I have not (yet) been able to compare last night’s experience in the theatre with how the HD transmission came across on cinema screens; I may be able to catch a reprise ‘as live’ showing but to date NT Live have not released any of their main productions on DVD (The Cat in a Hat, aimed primarily at a young audience, is an exception). Part of the reason for this reticence is the National Theatre’s concern to retain a sense of occasion and ‘special-ness’ for the cinema broadcasts, but there may also be rights complications.

NT Live, along with other initiatives to present screen versions of stage productions like Digital Theatre and Stage on Screen, falls outside the Screen Plays project’s strict terms of reference — we are studying stage plays produced for British television. But they are clearly a key part of the context within which we are undertaking our research, and we want to explore a number of comparisons in their operations and achievements. As I say above, the camera configuration on Thursday was very close to that in use in live studio drama in the 1950s and ’60s, and there are other echoes too: a concern to develop access to the theatre for audiences otherwise denied this by geography, cost, social or mobility issues, plus of course the ‘live’ quality, which is now so rare in television drama and which for me is so important to the success of NT Live.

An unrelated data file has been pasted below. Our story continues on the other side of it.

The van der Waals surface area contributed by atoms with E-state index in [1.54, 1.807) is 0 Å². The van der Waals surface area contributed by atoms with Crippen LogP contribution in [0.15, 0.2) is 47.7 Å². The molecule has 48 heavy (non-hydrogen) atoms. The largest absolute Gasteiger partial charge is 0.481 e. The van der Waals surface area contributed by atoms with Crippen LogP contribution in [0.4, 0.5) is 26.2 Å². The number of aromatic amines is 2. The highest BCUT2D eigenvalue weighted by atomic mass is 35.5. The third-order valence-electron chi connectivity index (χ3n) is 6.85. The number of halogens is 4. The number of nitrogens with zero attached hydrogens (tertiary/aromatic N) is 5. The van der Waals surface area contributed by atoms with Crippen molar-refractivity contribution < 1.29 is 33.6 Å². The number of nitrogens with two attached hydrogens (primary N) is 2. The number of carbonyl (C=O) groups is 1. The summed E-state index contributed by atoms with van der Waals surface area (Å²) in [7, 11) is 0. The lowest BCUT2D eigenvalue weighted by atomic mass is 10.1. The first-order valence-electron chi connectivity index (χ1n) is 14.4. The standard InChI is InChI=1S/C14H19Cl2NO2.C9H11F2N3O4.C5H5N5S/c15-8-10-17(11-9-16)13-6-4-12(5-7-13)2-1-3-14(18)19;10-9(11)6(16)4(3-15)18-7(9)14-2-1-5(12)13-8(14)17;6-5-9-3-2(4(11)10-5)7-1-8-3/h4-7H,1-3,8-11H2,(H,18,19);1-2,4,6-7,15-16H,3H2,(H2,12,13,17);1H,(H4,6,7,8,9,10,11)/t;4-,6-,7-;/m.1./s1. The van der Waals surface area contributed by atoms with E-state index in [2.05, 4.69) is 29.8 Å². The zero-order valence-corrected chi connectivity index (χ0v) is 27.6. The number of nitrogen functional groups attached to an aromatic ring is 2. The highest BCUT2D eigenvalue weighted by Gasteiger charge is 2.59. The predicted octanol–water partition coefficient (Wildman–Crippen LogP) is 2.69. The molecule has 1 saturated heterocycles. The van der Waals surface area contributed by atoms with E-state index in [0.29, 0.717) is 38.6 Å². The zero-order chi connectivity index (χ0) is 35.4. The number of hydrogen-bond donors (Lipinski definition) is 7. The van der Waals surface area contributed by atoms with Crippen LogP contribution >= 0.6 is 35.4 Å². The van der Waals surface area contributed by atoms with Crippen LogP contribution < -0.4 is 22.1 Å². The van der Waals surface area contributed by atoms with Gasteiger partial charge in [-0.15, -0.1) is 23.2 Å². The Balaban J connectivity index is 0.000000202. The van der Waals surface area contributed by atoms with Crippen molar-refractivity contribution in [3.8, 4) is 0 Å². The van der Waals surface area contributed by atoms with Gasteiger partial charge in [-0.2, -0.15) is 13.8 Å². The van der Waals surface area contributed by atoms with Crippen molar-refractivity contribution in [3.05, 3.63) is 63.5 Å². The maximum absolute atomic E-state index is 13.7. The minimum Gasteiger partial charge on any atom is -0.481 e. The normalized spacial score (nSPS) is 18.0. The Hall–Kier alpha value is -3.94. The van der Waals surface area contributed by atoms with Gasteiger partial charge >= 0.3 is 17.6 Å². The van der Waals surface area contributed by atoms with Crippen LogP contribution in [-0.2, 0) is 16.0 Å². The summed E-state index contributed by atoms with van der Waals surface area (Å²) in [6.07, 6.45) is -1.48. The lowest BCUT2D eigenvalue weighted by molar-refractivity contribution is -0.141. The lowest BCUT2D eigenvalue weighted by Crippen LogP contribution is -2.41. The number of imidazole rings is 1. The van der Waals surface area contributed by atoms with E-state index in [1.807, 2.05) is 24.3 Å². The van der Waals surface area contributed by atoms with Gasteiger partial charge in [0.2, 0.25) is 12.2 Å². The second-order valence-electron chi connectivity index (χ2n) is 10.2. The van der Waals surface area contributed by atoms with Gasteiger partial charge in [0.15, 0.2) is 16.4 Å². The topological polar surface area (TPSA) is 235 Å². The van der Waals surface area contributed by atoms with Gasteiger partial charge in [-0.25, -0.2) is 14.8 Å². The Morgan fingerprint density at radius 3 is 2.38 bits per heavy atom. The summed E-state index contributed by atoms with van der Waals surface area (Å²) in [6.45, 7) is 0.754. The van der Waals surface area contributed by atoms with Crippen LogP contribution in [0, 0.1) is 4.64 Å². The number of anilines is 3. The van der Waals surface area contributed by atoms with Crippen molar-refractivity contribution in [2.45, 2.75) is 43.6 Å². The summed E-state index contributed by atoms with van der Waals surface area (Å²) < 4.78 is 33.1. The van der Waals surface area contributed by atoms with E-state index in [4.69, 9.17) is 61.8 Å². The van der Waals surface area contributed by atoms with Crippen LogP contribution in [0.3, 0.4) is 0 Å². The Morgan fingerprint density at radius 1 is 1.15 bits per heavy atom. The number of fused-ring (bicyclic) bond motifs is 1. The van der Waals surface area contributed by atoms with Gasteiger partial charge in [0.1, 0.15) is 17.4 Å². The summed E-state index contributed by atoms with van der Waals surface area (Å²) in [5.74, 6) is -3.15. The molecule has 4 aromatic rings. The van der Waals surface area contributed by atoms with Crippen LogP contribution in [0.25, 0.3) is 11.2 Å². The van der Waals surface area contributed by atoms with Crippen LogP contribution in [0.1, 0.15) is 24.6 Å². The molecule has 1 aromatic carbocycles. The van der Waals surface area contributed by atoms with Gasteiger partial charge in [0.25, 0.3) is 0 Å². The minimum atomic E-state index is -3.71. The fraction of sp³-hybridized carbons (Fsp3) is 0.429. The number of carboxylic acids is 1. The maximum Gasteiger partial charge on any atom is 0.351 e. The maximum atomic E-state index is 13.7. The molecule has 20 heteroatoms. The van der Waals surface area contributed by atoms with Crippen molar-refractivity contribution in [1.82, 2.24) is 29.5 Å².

I have blogged for Illuminations over the past four years about, first, the Metropolitan Opera’s experiments in broadcasting to cinemas, and then about the theatre initiatives. Included below is a selection of links that provide some recent background — and one of the projects I want this blog to promote is a list of recent non-broadcast screen versions of theatre plays. Do read in particular the pair of posts about the 2010 NESTA research into NT Live, and then track down the NESTA reports themselves (which are freely available online) — they contain a great deal of fascinating information and analysis.

Live from the Met, 26 February 2007: my first exposure to a Metropolitan Opera Live in HD broadcast, Tchaikovsky’s Eugene Onegin with Renée Fleming.

Note to ROH: must try harder, 9 September 2008: Don Giovanni from Covent Garden, which was some way short of a triumph.

Is it live or is it television?, 24 November 2008: more from the Met on the cinema screen, this time Robert Lepage’s staging of Berlioz’s The Damnation of Faust.

Phè-asco, 26 June 2009: a report of NT Live’s transmission of Phèdre from a seat in the Clapham Picturehouse.

Backstage with NT Live, 2 February 2010: a first post about the NESTA research, with background from NT Live’s David Sabel reviewing artistic, financial and rights issues.

Front-of-house with NT Live, 3 February 2010: more on the NESTA research, with some truly counter-intuitive findings.

Wondrous, wondrous Wagner, 11 October 2010: the Metropolitan Opera’s Live in HD series offers Robert Lepage’s opening to the Ring cycle, Das Rheingold.

‘…the thought to the action’, 10 December 2010: a response to the NT Live’s transmission of Hamlet that fails entirely to be objective.

Met Opera live – five things I thought, 16 May 2011: ideas prompted by Die Walküre live from the Met.